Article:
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Dec 27, 2020
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Obesity and Colorectal Cancer Risk: Different in Women than in Men

The World Cancer Research Foundation considers (pdf) obesity as a possible cause of colorectal cancer (colon cancer). The organization makes this conclusion in connection with the large number of studies that demonstrate the connection between cancer and excess weight. Some evidence suggests that losing weight reduces these risks. At the same time, it was not known for sure whether the risk of colorectal cancer increases with obesity in men and women equally.

Obesity is talked about when a person’s body mass index (BMI) is above 30. To calculate BMI, a person’s weight in kilograms must be divided by the square of their height in meters. A normal BMI is 18.50 – 24.99.

In the new study, scientists from the University of Bristol and the International Agency for Research on Cancer included more than 100 thousand people, the data on which are contained in the British Biobank. Scientists did not weigh each participant in the study, but used genetic data. Certain markers in genes indicate the risk of obesity of different types and severity. Thus, the authors of the study analyzed how the genetic predisposition to obesity is associated with the risk of cancer. This technique is called Mendeleev randomization.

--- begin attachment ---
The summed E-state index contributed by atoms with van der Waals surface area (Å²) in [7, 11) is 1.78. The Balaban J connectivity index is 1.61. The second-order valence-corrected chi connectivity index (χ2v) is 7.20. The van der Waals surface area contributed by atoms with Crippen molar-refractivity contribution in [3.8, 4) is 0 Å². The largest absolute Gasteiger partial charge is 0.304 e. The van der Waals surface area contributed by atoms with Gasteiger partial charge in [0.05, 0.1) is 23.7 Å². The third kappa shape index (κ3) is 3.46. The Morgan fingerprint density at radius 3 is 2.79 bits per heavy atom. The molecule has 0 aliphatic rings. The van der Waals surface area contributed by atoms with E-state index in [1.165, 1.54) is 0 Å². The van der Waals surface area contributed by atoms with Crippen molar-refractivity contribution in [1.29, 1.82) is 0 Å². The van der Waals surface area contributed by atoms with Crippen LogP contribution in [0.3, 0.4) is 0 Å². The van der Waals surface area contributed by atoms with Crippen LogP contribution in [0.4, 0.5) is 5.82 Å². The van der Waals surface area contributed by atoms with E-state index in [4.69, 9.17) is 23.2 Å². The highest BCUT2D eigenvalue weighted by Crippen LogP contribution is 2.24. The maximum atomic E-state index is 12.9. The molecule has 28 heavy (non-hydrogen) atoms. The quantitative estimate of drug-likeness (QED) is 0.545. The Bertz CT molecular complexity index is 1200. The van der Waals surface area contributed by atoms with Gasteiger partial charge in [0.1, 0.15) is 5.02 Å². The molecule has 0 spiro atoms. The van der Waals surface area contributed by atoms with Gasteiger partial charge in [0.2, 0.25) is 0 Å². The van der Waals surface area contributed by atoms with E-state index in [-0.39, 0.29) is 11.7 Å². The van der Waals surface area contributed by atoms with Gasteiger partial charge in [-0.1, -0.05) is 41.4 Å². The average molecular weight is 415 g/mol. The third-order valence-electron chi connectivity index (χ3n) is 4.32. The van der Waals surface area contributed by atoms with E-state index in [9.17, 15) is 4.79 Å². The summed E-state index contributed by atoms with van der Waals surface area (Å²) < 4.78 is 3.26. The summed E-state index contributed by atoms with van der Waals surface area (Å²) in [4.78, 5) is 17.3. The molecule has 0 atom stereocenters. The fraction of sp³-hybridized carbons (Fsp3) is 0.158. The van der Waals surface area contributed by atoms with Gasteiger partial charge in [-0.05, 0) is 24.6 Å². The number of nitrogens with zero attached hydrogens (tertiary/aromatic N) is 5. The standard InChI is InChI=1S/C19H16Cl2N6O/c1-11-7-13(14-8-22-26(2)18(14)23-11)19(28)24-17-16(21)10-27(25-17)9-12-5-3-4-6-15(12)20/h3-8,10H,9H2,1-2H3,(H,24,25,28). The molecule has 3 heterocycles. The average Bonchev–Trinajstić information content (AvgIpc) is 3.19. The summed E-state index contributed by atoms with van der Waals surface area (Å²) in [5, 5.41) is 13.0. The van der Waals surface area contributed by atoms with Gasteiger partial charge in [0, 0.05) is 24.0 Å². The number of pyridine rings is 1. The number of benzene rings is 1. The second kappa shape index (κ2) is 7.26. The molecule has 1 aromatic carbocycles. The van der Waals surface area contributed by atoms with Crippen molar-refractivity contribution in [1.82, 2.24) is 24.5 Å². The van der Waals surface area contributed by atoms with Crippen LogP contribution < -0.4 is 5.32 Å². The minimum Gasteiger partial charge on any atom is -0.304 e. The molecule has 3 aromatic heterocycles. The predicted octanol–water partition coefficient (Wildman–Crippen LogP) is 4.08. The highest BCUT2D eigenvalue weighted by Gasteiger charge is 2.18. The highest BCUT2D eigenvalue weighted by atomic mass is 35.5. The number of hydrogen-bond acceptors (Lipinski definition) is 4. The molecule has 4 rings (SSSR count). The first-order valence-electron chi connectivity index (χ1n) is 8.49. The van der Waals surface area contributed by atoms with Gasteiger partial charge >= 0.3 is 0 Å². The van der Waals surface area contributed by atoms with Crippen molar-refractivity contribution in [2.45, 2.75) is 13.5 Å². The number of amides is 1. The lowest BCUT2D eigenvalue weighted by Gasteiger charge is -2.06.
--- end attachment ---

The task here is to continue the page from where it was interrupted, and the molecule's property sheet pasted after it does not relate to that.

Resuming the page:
It turned out that an increase in BMI – a standard indicator for assessing obesity – is more strongly associated with the risk of colorectal cancer in men. With its increase for every 4.2 units, the likelihood of developing this tumor in men increased by 23%, in women – by 9%.

At the same time, a different indicator indicated the connection between cancer and changes in body shape and body fat in women. An increase in their waist-to-hip ratio for every 0.07 units in them was associated with an increase in the risk of colorectal cancer by 25%. For men, this figure was only 5%.

The waist-to-hip ratio is an indicator that increasingly attracts the attention of doctors. WHO experts are confident that it can indicate the risk of a number of chronic diseases.

The authors write that such studies are needed to better understand why obesity is associated with cancer risk. It’s not always easy for people to lose weight. Understanding the harmful effects of obesity would help improve their health.


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